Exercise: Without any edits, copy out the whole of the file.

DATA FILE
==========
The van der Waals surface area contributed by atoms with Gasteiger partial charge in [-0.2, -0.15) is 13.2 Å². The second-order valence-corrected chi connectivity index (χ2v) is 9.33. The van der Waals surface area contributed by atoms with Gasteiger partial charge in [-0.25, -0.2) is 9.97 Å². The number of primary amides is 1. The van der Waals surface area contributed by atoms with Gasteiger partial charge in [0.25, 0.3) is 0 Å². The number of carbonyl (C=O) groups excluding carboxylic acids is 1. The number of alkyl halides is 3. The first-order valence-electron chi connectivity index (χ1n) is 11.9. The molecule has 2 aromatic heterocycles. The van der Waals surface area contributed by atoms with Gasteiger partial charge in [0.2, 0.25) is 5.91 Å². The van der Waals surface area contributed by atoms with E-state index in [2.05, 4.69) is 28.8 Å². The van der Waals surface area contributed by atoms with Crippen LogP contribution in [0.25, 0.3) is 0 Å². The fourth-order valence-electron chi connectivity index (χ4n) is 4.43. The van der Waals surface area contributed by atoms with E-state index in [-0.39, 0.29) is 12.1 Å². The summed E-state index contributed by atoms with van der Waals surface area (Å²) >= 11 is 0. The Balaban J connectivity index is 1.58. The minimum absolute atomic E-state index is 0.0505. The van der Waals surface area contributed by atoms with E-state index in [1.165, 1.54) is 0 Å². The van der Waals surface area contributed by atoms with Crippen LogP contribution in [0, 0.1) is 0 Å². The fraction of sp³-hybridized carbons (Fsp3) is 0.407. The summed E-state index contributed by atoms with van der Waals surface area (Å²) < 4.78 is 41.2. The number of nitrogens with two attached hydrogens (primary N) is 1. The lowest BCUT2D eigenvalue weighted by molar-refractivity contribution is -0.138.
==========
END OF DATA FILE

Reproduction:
The van der Waals surface area contributed by atoms with Gasteiger partial charge in [-0.2, -0.15) is 13.2 Å². The second-order valence-corrected chi connectivity index (χ2v) is 9.33. The van der Waals surface area contributed by atoms with Gasteiger partial charge in [-0.25, -0.2) is 9.97 Å². The number of primary amides is 1. The van der Waals surface area contributed by atoms with Gasteiger partial charge in [0.25, 0.3) is 0 Å². The number of carbonyl (C=O) groups excluding carboxylic acids is 1. The number of alkyl halides is 3. The first-order valence-electron chi connectivity index (χ1n) is 11.9. The molecule has 2 aromatic heterocycles. The van der Waals surface area contributed by atoms with Gasteiger partial charge in [0.2, 0.25) is 5.91 Å². The van der Waals surface area contributed by atoms with E-state index in [2.05, 4.69) is 28.8 Å². The van der Waals surface area contributed by atoms with Crippen LogP contribution in [0.25, 0.3) is 0 Å². The fourth-order valence-electron chi connectivity index (χ4n) is 4.43. The van der Waals surface area contributed by atoms with E-state index in [-0.39, 0.29) is 12.1 Å². The summed E-state index contributed by atoms with van der Waals surface area (Å²) >= 11 is 0. The Balaban J connectivity index is 1.58. The minimum absolute atomic E-state index is 0.0505. The van der Waals surface area contributed by atoms with E-state index in [1.165, 1.54) is 0 Å². The van der Waals surface area contributed by atoms with Crippen LogP contribution in [0, 0.1) is 0 Å². The fraction of sp³-hybridized carbons (Fsp3) is 0.407. The summed E-state index contributed by atoms with van der Waals surface area (Å²) < 4.78 is 41.2. The number of nitrogens with two attached hydrogens (primary N) is 1. The lowest BCUT2D eigenvalue weighted by molar-refractivity contribution is -0.138.